Fifty years ago, Prime Minister Indira Gandhi and Prime Minister Sheikh Mujibur Rahman, through signing a 25-year treaty of friendship and cooperation between their two countries, solidified the links that India and Bangladesh had forged in the course of the Bangladesh War of Liberation in 1971.
Half a century on, as Prime Minister Narendra Modi arrives in Dhaka to be part of the golden jubilee celebrations of Bangladesh’s independence, it is the enduring nature of the ties between the two nations that takes centre stage. Added to that are two complementary realities, namely, the 50th year of close ties between the two neighbours and the centenary of the birth of Bangladesh’s founding father Sheikh Mujibur Rahman.
Bangladesh’s people, and that includes the generations born and coming of age after 1971, have gratefully recalled the moral, material and diplomatic support India provided in its struggle to free itself of Pakistani repression in a year that began as an annus horribilis but ended as an annus mirabilis. That the Mukti Bahini, the Bengali guerrilla force, was trained in camps in India is part of shared political heritage. That the very first independent Bengali government in history, formed and administered by Mujib’s close political associates and known as the Mujibnagar government, operated from Theatre Road in Kolkata underscores Bangladesh’s historical narrative. Remembered, too, with gratitude are the efforts made by Indira Gandhi toward arousing global concern about the murder of Bengalis in 1971. That 10 million Bengali refugees were cared for by the Indian government and state governments has not been forgotten.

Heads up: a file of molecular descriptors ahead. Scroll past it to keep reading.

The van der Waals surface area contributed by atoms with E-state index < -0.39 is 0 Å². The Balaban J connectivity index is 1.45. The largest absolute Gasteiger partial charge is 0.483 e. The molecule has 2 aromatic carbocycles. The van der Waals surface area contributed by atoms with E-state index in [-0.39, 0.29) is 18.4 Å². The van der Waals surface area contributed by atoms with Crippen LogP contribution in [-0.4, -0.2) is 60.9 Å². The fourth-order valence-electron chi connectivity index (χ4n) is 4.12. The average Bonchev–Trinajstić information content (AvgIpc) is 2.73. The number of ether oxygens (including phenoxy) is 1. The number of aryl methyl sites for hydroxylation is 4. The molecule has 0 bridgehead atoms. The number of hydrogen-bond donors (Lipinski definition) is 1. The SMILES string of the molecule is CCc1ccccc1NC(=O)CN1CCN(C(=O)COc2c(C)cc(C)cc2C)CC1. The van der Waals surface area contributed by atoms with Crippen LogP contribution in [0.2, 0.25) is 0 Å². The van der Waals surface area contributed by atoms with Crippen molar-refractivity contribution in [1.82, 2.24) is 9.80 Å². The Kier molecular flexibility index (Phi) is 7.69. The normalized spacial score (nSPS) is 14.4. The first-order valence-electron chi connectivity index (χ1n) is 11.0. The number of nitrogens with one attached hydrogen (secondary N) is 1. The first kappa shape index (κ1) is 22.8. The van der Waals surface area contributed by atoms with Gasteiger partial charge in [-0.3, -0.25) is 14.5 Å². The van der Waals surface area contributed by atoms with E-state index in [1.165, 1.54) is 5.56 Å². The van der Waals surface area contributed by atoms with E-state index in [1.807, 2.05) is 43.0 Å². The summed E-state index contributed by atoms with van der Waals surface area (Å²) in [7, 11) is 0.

This is the history which is being reinforced as Narendra Modi and Sheikh Hasina get down to business in Dhaka. On what will be his second visit to Bangladesh since taking office as India’s Prime Minister, Modi can certainly expect a warm reception. And yet, he and his Bangladeshi counterpart are also aware of the hiccups which have sometimes disturbed the waters. For Bangladesh’s people, the failure of Dhaka and Delhi to reach a deal on an equitable sharing of the river Teesta’s waters remains a major concern. With India and Bangladesh crisscrossed by 54 common rivers, Bangladeshis often can’t comprehend why the Teesta issue remains unresolved.
Another concern for Bangladeshis has to do with the killings of their compatriots by India’s Border Security Force along the frontier between the two countries. While it is understandable that smuggling needs to be dealt with firmly, it is not acceptable for Bangladeshis that rather than apprehending or detaining cattle smugglers or people trying to make an illegal entry into India, the BSF has been shooting them. A number of meetings between the BSF and Border Guard Bangladesh have taken place, but not much has changed.